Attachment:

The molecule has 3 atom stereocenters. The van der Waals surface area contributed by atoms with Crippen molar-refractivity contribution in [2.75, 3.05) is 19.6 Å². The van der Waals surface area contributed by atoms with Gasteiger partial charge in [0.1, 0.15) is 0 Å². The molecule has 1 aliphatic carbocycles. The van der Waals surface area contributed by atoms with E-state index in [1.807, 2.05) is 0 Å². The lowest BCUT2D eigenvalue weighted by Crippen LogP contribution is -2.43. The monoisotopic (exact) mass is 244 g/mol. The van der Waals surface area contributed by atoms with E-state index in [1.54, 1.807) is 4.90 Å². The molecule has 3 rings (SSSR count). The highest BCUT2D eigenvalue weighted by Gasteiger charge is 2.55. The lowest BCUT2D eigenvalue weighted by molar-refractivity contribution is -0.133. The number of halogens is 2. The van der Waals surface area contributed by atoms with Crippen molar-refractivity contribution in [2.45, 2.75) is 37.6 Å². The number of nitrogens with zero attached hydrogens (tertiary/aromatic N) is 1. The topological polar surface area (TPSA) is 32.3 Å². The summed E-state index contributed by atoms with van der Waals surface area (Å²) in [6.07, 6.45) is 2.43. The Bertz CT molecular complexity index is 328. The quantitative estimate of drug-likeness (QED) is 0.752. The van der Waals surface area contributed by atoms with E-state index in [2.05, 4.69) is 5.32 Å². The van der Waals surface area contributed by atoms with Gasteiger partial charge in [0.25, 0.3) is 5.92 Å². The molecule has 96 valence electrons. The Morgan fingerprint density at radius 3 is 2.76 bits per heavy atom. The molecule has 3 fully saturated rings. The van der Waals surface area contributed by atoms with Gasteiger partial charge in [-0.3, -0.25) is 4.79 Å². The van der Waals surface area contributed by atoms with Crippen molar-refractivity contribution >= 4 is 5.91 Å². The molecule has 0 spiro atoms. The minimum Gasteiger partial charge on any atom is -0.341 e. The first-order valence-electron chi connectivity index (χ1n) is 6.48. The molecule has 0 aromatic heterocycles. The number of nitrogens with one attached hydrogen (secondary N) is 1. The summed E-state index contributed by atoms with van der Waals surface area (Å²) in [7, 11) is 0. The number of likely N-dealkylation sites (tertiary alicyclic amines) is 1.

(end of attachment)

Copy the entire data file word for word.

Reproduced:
The molecule has 3 atom stereocenters. The van der Waals surface area contributed by atoms with Crippen molar-refractivity contribution in [2.75, 3.05) is 19.6 Å². The van der Waals surface area contributed by atoms with Gasteiger partial charge in [0.1, 0.15) is 0 Å². The molecule has 1 aliphatic carbocycles. The van der Waals surface area contributed by atoms with E-state index in [1.807, 2.05) is 0 Å². The lowest BCUT2D eigenvalue weighted by Crippen LogP contribution is -2.43. The monoisotopic (exact) mass is 244 g/mol. The van der Waals surface area contributed by atoms with E-state index in [1.54, 1.807) is 4.90 Å². The molecule has 3 rings (SSSR count). The highest BCUT2D eigenvalue weighted by Gasteiger charge is 2.55. The lowest BCUT2D eigenvalue weighted by molar-refractivity contribution is -0.133. The number of halogens is 2. The van der Waals surface area contributed by atoms with Crippen molar-refractivity contribution in [2.45, 2.75) is 37.6 Å². The number of nitrogens with zero attached hydrogens (tertiary/aromatic N) is 1. The topological polar surface area (TPSA) is 32.3 Å². The summed E-state index contributed by atoms with van der Waals surface area (Å²) in [6.07, 6.45) is 2.43. The Bertz CT molecular complexity index is 328. The quantitative estimate of drug-likeness (QED) is 0.752. The van der Waals surface area contributed by atoms with E-state index in [2.05, 4.69) is 5.32 Å². The van der Waals surface area contributed by atoms with Gasteiger partial charge in [0.25, 0.3) is 5.92 Å². The molecule has 96 valence electrons. The Morgan fingerprint density at radius 3 is 2.76 bits per heavy atom. The molecule has 3 fully saturated rings. The van der Waals surface area contributed by atoms with Gasteiger partial charge in [-0.3, -0.25) is 4.79 Å². The van der Waals surface area contributed by atoms with Crippen molar-refractivity contribution >= 4 is 5.91 Å². The molecule has 0 spiro atoms. The minimum Gasteiger partial charge on any atom is -0.341 e. The first-order valence-electron chi connectivity index (χ1n) is 6.48. The molecule has 0 aromatic heterocycles. The number of nitrogens with one attached hydrogen (secondary N) is 1. The summed E-state index contributed by atoms with van der Waals surface area (Å²) in [7, 11) is 0. The number of likely N-dealkylation sites (tertiary alicyclic amines) is 1.